The pile of evidence the U.S. government says it needs to prove that seven local men plotted suicide missions abroad is so sensitive and complex that none of the defendants will likely come to trial before next fall.
A hearing Thursday at the federal courthouse in Raleigh offered a window into the intricacy of the prosecution of the accused terrorists. Reams of evidence will be reviewed by federal authorities to determine whether it may be declassified. They say they will ask a judge to review some of the information in secret to determine how to protect national security by limiting how defense attorneys review and discuss it.
On Thursday, prosecutors for the U.S. government asked defense attorneys to sign an agreement about how to guard the sensitive evidence they receive.
Daniel Boyd, sons Dylan and Zakariya, Anes Subasic, Hysen Sherifi, Omar Hassan and Ziyad Yaghi face charges of conspiring to maim and murder abroad in the name of Islam. All lived in the Triangle. They are being held at a jail in Virginia and didn't come to Raleigh on Thursday.
Four defense attorneys said they expect to make another request that their clients be released on bail before trial.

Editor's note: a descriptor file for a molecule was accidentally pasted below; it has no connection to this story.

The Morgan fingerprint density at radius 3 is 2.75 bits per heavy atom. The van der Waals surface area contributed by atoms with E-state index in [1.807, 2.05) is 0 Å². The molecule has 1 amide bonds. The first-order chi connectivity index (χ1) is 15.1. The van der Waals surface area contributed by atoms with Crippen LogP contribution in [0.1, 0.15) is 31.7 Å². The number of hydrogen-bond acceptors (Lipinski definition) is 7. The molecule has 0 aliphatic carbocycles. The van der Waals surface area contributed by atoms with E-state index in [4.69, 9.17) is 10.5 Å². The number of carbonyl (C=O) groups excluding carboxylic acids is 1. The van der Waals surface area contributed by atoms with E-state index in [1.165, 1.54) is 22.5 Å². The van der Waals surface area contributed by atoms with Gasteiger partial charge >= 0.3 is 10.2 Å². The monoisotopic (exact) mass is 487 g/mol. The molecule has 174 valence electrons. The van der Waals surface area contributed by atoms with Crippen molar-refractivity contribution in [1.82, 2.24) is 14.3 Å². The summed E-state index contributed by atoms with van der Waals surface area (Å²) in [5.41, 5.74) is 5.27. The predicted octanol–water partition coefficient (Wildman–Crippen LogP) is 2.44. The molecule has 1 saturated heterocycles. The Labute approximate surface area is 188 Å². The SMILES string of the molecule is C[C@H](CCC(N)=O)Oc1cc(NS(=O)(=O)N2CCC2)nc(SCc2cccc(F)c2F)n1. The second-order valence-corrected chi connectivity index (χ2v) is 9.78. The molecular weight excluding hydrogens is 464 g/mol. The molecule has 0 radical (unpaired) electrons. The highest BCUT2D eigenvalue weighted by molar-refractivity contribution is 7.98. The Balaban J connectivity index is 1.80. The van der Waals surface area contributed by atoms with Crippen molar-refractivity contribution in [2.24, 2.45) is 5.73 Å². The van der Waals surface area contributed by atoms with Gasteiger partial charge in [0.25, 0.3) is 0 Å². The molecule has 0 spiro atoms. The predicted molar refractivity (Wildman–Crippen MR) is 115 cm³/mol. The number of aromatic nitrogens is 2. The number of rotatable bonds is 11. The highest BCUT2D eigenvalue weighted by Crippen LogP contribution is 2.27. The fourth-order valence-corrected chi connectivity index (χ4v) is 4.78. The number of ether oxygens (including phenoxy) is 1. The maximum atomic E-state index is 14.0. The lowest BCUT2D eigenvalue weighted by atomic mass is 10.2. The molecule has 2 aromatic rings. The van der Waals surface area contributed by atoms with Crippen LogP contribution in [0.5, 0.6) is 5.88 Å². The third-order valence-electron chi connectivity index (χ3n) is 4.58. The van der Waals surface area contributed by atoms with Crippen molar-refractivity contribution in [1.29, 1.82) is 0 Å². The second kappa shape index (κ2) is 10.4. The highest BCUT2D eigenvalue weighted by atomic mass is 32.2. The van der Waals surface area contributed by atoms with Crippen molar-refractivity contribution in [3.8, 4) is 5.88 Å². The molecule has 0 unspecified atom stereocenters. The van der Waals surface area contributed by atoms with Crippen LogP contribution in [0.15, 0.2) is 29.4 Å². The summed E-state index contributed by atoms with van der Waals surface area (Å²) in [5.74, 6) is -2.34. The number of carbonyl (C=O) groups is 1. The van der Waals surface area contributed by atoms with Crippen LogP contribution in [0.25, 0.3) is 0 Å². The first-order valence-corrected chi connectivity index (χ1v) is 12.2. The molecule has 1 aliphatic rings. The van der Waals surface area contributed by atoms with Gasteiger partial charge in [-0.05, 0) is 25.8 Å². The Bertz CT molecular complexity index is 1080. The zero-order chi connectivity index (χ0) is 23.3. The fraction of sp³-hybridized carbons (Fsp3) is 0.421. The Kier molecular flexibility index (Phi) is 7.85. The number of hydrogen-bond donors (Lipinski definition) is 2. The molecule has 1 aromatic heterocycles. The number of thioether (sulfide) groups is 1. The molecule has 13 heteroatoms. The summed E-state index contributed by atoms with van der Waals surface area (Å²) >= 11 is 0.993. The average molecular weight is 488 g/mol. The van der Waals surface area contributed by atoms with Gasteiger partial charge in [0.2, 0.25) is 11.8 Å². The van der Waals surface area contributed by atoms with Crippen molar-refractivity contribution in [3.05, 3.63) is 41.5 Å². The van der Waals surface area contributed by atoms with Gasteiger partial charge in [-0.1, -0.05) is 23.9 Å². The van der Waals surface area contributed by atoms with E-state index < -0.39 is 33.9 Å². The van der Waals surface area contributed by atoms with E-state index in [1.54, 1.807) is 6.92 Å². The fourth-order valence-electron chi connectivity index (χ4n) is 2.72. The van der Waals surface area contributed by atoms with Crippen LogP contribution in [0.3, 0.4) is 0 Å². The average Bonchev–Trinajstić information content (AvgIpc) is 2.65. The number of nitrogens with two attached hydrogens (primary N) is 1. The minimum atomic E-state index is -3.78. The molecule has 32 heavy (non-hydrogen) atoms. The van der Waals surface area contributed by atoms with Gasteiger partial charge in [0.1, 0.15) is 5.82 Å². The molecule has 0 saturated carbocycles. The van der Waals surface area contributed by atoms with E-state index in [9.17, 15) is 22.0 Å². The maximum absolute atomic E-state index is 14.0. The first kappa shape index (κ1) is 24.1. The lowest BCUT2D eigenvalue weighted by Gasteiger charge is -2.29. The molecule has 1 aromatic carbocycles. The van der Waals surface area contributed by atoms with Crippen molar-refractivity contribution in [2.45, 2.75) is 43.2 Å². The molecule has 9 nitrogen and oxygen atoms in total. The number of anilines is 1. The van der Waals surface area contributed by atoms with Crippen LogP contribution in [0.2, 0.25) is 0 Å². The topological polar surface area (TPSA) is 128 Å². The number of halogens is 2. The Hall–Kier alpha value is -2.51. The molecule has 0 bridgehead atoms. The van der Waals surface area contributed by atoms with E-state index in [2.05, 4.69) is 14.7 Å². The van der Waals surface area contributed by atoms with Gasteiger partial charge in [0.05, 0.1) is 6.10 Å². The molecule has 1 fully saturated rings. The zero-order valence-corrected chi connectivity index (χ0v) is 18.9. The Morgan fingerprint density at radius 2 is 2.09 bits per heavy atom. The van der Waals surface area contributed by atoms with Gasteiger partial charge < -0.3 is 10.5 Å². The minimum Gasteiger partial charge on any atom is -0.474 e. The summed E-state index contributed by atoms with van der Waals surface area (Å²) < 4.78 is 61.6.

Some evidence will draw from intelligence collected for national security. U.S. prosecutors could ask the judge to keep it confidential, arguing that its release would threaten national security. Already, attorneys for each of the defendants have had to obtain security clearances.
Chief U.S. District Court Judge Louise Flanagan said it would be nearly impossible to rush the case through court. All but one of the defense attorneys waived a requirement that the federal courts provide a speedy trial.
Already, federal prosecutors have provided the defense attorneys with more than 2,400 pages and more than 60 recordings that could be used as evidence in the case. Much more is expected to come.
All of the defense attorneys were appointed after the clients said they were too poor to afford attorneys. Flanagan said she would waive the reimbursement cap of $8,600 per attorney because she expected each to work many more hours than typical in a federal case.